Programmers are expected to be good at logical thinking because computers are logical machines. Logical thinking puzzles challenge and entertain those who attempt them, and also help shape the thought process. This article is a dynamic collection of logical puzzles to which puzzles will be periodically added.

## Puzzle #1:

### Answer:

The wise man advises that they swap the camels and race!

The camel that is fastest is bound to lose, but the camel rider is bound to win as he is riding the opponent’s camel!

There are situations in programming where we cannot directly solve the problem given to us, but can solve the opposite kind of problem, and there exists a procedure to convert the problem to it’s opposite type! For example, given access to a max() function in C that returns the maximum of 2 values, we can use the function to find the minimum of 2 values as follows:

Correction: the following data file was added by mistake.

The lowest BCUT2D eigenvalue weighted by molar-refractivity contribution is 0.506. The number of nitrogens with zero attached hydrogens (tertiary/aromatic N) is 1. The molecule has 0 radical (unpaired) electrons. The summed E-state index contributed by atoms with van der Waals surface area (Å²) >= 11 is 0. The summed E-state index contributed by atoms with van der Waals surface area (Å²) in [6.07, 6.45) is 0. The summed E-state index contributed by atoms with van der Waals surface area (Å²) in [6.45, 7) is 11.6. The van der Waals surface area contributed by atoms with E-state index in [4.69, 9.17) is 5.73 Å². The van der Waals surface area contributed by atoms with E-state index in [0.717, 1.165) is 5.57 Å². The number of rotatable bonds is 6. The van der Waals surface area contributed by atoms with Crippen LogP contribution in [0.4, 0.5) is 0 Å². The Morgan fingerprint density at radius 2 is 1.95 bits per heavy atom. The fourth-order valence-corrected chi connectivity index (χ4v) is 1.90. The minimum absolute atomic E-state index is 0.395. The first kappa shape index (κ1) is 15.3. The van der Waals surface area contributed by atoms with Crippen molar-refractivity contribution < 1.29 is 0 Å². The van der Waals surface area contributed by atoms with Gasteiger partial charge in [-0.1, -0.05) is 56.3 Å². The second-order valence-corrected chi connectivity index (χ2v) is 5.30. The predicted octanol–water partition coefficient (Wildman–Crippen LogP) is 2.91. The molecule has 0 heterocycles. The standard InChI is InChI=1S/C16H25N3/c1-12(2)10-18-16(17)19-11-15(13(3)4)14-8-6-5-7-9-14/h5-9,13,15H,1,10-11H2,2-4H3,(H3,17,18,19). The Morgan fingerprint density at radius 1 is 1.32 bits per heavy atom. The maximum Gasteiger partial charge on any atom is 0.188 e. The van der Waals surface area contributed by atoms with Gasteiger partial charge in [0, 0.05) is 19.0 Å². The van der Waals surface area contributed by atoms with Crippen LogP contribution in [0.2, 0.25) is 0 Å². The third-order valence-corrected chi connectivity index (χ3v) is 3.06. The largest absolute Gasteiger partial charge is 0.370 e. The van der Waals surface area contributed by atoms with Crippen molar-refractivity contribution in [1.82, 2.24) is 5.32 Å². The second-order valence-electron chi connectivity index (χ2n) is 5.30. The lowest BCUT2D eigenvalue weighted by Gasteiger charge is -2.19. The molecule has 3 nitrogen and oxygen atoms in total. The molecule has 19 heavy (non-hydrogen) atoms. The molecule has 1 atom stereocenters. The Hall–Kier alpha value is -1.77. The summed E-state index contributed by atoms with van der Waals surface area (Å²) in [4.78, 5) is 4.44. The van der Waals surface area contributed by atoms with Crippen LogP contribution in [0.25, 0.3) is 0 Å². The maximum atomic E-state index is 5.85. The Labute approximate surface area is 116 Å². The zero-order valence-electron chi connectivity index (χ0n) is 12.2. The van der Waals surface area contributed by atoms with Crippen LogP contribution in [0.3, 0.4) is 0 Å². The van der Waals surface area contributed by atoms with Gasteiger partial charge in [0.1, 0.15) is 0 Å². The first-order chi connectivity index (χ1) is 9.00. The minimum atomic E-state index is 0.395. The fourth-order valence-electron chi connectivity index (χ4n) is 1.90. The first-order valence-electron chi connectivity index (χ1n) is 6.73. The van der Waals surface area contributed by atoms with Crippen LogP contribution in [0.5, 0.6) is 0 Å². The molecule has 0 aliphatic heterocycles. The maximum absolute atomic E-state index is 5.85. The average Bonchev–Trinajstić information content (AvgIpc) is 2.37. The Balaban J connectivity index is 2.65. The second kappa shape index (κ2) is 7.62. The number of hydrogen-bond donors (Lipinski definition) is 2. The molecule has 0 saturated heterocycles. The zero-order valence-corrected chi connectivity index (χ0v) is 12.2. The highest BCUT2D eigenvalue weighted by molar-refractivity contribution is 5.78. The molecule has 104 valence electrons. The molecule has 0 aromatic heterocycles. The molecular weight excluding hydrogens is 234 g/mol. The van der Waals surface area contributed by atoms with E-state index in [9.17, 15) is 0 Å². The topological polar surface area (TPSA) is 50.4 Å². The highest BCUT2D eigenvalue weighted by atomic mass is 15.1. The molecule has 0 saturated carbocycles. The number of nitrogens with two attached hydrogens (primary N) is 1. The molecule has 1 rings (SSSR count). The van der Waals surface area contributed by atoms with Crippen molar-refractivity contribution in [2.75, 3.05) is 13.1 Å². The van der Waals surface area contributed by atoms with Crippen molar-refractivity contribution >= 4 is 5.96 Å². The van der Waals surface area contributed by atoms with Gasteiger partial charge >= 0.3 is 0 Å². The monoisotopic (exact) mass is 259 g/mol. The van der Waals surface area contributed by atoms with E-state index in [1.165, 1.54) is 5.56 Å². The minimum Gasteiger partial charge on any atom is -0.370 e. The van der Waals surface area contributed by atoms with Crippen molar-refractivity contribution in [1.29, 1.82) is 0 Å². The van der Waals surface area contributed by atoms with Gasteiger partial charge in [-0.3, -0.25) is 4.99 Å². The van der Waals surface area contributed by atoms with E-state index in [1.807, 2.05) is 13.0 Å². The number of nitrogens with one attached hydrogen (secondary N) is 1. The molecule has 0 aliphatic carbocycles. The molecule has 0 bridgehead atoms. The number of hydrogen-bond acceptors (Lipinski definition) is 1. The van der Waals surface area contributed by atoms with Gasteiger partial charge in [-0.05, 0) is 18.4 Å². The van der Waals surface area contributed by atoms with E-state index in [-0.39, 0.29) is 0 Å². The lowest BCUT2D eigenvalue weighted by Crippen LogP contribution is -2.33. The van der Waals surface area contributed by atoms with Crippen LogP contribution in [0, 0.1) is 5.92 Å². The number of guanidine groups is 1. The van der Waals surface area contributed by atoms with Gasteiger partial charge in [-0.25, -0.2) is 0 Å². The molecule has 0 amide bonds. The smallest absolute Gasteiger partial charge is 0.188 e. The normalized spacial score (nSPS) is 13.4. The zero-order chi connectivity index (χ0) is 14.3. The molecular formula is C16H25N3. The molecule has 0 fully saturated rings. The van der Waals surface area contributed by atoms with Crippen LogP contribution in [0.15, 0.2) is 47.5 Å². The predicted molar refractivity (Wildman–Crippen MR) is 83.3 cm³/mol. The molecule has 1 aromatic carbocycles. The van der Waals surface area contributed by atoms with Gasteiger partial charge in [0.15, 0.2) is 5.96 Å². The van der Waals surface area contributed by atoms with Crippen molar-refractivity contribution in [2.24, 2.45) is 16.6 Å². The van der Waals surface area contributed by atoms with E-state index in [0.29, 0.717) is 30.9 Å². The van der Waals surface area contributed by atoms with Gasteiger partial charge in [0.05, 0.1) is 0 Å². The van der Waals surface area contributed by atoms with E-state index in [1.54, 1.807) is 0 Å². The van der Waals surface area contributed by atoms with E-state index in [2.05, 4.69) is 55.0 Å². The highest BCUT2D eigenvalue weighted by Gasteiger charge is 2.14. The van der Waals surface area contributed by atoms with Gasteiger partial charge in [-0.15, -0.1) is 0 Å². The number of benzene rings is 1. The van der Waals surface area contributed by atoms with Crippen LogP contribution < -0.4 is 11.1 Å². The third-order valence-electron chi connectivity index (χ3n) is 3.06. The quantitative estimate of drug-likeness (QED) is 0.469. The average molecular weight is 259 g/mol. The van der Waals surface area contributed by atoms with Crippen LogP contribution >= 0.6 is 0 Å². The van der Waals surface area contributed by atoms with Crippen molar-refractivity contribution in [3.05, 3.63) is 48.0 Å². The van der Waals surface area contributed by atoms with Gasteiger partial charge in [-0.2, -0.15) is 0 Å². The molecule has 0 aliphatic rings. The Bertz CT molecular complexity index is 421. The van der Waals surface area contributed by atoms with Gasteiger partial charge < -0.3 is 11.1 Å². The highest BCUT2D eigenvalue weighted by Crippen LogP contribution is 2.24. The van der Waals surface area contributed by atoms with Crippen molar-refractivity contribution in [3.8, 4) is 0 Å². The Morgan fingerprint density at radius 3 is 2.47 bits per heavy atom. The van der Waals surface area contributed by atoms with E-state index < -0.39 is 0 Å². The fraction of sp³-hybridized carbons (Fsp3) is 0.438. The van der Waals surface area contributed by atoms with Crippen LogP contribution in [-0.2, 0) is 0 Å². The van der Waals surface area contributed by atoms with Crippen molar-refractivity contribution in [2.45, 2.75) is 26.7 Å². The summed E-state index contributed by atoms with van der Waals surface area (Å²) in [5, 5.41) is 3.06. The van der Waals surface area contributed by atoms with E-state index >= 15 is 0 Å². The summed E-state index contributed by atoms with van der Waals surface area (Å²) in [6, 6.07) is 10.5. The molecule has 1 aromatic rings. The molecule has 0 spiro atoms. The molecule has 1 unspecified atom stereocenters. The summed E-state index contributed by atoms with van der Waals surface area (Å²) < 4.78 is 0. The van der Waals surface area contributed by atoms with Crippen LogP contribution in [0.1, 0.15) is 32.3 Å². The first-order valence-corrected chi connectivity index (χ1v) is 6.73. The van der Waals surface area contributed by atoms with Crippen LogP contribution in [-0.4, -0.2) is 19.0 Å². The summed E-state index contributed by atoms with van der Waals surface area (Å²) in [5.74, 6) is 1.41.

min = a==max(a,b) ? b : a;

Perhaps the most well-known and frequently used application of this is **De Morgan’s Laws** in Boolean Algebra:

1. not (A and B) = (not A) or (not B)

2. not (A or B) = (not A) and (not B)

Thus, if we can “AND” but don’t want to “OR”, we can convert “OR” problems into “AND” problems and then solve them!

## Puzzle #2:

### Answer:

Since the bridge is 4 kilometers long, the halfway point would be 2 kilometers. The 18-wheeler would have used much more than 30g of fuel to drive 2 kilometers.

This logical puzzle takes advantage of our wrong assumption that the weight of something (in this case, the truck), once declared, remains unchanged with time!